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Computer scientists work to make interactive 3D graphics part of the Web

07 August 2012

Interactive 3D graphics are not available on the Internet even though almost all PCs, as well as mobile and embedded devices, have the 3D graphics hardware to process it.


Car Design in 3D: Philipp Slusallek simplifies interactive 3D graphics on the World Wide Web (photo credit: bellhäuser - das bilderwerk)

Now, computer scientists from the German Research Center for Artificial Intelligence and Fraunhofer Institute for Computer Graphics Research are joining forces to change that. Together, they are working to describe computer scenes in spatial detail directly within the websites’ code.

The German Research Center for Artificial Intelligence (DFKI) in Saarbrücken and the Fraunhofer Institute for Computer Graphics Research (Fraunhofer IGD) in Darmstadt have agreed on a common proposal to extend the Hypertext Markup Language (HTML) to also include advanced graphics capabilities.

The proposal allows for easily describing 3D geometry, its material properties (shaders), lights, and virtual cameras as new HTML elements. "These elements can be used almost exactly like existing HTML elements. Therefore, millions of Web developers can quickly begin to include interactive 3D visualisations in their Web applications," says Philipp Slusallek, professor for computer graphics at Saarland University and scientific director in the DFKI and in the Intel Visual Computing Institute (VCI).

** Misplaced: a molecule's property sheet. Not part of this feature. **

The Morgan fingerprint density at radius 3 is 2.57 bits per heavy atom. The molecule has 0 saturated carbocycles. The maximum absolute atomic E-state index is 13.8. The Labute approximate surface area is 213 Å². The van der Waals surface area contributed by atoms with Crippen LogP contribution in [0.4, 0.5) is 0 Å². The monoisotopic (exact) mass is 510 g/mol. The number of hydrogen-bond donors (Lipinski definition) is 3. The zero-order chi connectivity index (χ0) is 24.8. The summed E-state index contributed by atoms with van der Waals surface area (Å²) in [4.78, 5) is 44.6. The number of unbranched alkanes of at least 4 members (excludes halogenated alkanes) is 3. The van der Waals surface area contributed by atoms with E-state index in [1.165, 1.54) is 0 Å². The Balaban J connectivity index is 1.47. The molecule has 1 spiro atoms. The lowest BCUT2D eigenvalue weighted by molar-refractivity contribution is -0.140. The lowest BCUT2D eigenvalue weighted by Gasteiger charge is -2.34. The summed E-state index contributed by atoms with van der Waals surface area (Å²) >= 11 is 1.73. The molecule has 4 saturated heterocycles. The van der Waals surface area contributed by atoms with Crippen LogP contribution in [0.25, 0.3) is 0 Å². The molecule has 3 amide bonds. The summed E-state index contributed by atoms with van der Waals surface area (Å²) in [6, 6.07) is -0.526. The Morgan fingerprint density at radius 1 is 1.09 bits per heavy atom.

"By identifying a small core of essential building blocks from the existing prototypes and scene-graph standards for a interactive three-dimensional  experience on the Web, we have made it as simple as possible for browser vendors to include the new technology but still offer Web developers the full flexibility for designing fully dynamic and interactive 3D Web experiences," says Johannes Behr, head of the Competence Center for Visual Computing System Technologies at Fraunhofer IGD and leader of the X3DOM development team.

The proposed declarative extension to HTML offers a high-level approach for Web developers, extending the low-level procedural approach to talk to graphics hardware now offered by WebGL. "Instead of requiring Web developers to become WebGL experts or learn new APIs, we are adding advanced graphics capabilities to HTML, allowing Web developers to reuse their existing skills and directly apply the Web technology they use on a daily basis," explains Kristian Sons, head of the XML3D research group at DFKI/VCI.

At least two implementations will be made available: For the short term a JavaScript implementation using WebGL for rendering will allow developers to get started immediately, while a native implementation integrated within the browser will offer optimal performance and full functionality.

The two institutes originally each had their own proposals, namely X3DOM and XML3D, but recently joined forces to define a common standard. The two groups distilled their technologies into the essential components needed for bringing interactive and highly dynamic 3D graphics to the declarative world of HTML.

"Our two proposals were essential in order to gain experience and evaluate a number of different approaches," says Yvonne Jung, senior researcher and core developer for X3DOM at Fraunhofer IGD. This joint research was supported by the German Software-Cluster initiative and the Intel Visual Computing Institute at Saarland University.

The joint proposal will be officially presented at the SIGGRAPH 2012 and Web3D conferences this week in Los Angeles.


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